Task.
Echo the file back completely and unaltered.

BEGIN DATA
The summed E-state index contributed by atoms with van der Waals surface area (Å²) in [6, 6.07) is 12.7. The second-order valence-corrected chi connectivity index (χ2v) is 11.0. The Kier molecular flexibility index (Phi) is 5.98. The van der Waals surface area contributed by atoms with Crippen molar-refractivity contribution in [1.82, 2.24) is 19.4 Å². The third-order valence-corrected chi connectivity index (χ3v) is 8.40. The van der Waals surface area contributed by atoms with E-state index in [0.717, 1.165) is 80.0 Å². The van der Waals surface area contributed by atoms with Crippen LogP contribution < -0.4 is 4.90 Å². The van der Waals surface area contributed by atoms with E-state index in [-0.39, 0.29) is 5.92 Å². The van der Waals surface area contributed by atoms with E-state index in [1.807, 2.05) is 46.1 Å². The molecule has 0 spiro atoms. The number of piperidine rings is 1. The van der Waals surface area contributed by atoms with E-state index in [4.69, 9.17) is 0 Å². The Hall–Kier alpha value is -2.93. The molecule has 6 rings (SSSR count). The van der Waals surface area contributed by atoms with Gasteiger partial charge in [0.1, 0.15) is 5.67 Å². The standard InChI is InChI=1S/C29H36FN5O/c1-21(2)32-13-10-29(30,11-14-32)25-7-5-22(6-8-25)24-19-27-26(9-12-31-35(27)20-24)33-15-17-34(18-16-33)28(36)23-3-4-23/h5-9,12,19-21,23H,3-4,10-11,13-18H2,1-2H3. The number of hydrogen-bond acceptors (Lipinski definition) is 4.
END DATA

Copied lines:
The summed E-state index contributed by atoms with van der Waals surface area (Å²) in [6, 6.07) is 12.7. The second-order valence-corrected chi connectivity index (χ2v) is 11.0. The Kier molecular flexibility index (Phi) is 5.98. The van der Waals surface area contributed by atoms with Crippen molar-refractivity contribution in [1.82, 2.24) is 19.4 Å². The third-order valence-corrected chi connectivity index (χ3v) is 8.40. The van der Waals surface area contributed by atoms with E-state index in [0.717, 1.165) is 80.0 Å². The van der Waals surface area contributed by atoms with Crippen LogP contribution < -0.4 is 4.90 Å². The van der Waals surface area contributed by atoms with E-state index in [-0.39, 0.29) is 5.92 Å². The van der Waals surface area contributed by atoms with E-state index in [1.807, 2.05) is 46.1 Å². The molecule has 0 spiro atoms. The number of piperidine rings is 1. The van der Waals surface area contributed by atoms with E-state index in [4.69, 9.17) is 0 Å². The Hall–Kier alpha value is -2.93. The molecule has 6 rings (SSSR count). The van der Waals surface area contributed by atoms with Gasteiger partial charge in [0.1, 0.15) is 5.67 Å². The standard InChI is InChI=1S/C29H36FN5O/c1-21(2)32-13-10-29(30,11-14-32)25-7-5-22(6-8-25)24-19-27-26(9-12-31-35(27)20-24)33-15-17-34(18-16-33)28(36)23-3-4-23/h5-9,12,19-21,23H,3-4,10-11,13-18H2,1-2H3. The number of hydrogen-bond acceptors (Lipinski definition) is 4.